Gavel Strike: Impact of Court RulingWhat does the judgment mean for Vancouver?

In Community Association of New Yaletown (CANY) v. City of Vancouver, Justice Mark MacEwan has forcefully ruled that “the public hearing and the development permit processes were flawed in that the City has taken an unduly restrictive view of the discussion that should have been permitted.”

As we read it, the main impact of the judge’s ruling falls into two main categories: functional and procedural.

The functional impact of the ruling is directed solely at the two properties that were the subject of the land swap in New Yaletown.

The judge’s procedural statements apply to the interpretation of law citywide, and are intended to fundamentally impact the way city hall operates, now and in the future.

What happens to the New Yaletown Developments now?

Functionally, in ruling that the approval process was unfair, the court’s remedy quashed the bylaws and development permits associated with the development of the two New Yaletown buildings.

The judgment essentially re-sets everything back to the way things were when the development was first proposed. To proceed with the planned developments, the City must now start from the beginning, including the public in a fair and legal procedure.

What impact will the ruling have Citywide?

Procedurally, the judge’s ruling includes strong direction to the City to follow five primary guidelines to its public hearing and development permit processes:

  • The City must provide “intelligible” and “understandable” information to the public for scrutiny and consideration. The information must be “simple and direct” and not be buried in peripheral, technical jargon, as it was in New Yaletown reports. The City must include justification for “values and estimates of value,” if such justification exists, and not hide this information from the public as it did with the New Yaletown developments.
  • The City must provide proper notice to the public, so that residents are aware of proposed changes that affect their neighbourhood. It can no longer avoid public scrutiny by hiding a bylaw change that affects one neighbourhood in a decision presented as relating to a different neighbourhood, as the City did in the New Yaletown land swap.
  • The City must provide the public a “fair opportunity” to communicate with Council about the costs, benefits and full advantages and disadvantages of a proposal’s impact citywide. “Residents of the City have a right to a voice,” the judge ruled. City Hall can no longer unduly restrict the comments of the public to a limited technical range, as it did in the public hearings related to the New Yaletown land swap.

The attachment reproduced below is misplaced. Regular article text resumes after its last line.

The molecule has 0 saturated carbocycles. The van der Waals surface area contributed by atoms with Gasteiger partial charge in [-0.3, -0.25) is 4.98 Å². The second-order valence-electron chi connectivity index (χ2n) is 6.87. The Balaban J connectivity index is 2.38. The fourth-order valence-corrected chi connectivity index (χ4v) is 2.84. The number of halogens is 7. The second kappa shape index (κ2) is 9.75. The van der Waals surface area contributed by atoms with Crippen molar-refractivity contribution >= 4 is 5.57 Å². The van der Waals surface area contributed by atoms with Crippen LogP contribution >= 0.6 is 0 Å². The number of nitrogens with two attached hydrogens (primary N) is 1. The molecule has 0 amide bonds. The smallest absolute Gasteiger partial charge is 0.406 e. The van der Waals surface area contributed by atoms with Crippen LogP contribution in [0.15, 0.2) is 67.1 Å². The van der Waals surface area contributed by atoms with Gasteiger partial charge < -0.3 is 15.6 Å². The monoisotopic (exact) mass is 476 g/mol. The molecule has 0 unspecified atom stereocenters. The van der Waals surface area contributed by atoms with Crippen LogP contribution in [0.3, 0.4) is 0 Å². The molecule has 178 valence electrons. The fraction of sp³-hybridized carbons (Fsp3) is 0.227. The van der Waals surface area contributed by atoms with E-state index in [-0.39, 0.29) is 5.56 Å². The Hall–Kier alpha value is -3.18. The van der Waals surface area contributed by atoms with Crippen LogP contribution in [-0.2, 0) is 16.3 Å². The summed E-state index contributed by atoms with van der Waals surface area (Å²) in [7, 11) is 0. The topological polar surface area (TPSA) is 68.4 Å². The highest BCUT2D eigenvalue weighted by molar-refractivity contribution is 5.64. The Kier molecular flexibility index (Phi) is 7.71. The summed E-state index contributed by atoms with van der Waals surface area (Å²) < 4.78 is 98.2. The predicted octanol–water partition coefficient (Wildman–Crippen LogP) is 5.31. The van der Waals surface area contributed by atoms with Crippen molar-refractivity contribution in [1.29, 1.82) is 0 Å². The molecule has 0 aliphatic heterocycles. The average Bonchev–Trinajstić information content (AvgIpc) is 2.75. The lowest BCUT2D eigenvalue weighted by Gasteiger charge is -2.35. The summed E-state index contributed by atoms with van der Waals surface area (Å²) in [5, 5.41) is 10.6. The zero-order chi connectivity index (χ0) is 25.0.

• Council must listen to and “scrupulously” consider the input from the public, and cannot arrive at a pre-ordained conclusion. The judge ruled that “a public hearing is not just an occasion for the public to blow off steam,” as had been the case in the New Yaletown public hearings and has been common City practice prior to the ruling.
  • Council can not rezone property to be in conflict with the Official Development Plan (ODP) for the area. In other words, Council can no longer approve “spot re-zoning” that is contrary to the ODP, as had been the case with the New Yaletown land swap and has been common practice throughout the City. The ODP legally defines the character and density of an area of the city and the neighbourhoods within it. If Council votes to change zoning to conflict with the ODP, then a change to the area’s ODP must also be separately approved by Council in order to keep the zoning and ODP in alignment.

The Supreme Court ruling is a win for all of Vancouver

Each of these changes are highly beneficial to Vancouver — they enable the public to become part of an “engaged city” and more fully participate in the creation of our future. The changes will have a positive impact on the way City Hall interacts with residents of the city.

Should the City appeal the decision?

Brian Jackson, General Manager for Planning and Development Services has stated that the City is considering an appeal of the judge’s decision.

As we see it, any appeal of the judge’s decision would, in effect, oppose one or more of the above bullet points.

In a City appeal, would Brian Jackson argue that:

  • The City does not believe it should provide the public with intelligible information, and should be allowed to hide whether the City is receiving good value for its property?
  • The City does not believe it should provide proper notice to the public of proposed changes?
  • The City does not believe that the public has a right to a fair opportunity to communicate with Council?
  • The City does not believe that it must consider public input, and should be allowed to make predetermined decisions ignoring the voice of the public?
  • The City believes that it should be allowed to make laws that conflict with the City’s own development plan bylaws, which are intended to help maintain the character of our neighbourhoods?

Regardless of any potential technical grounds for such an appeal, which of these arguments seems like a good idea?

Which of these arguments sounds like a winning move, politically?

Do you want the City to spend your taxpayer dollars on an appeal?

Raise your voice and tell the City to respect the Supreme Court decision.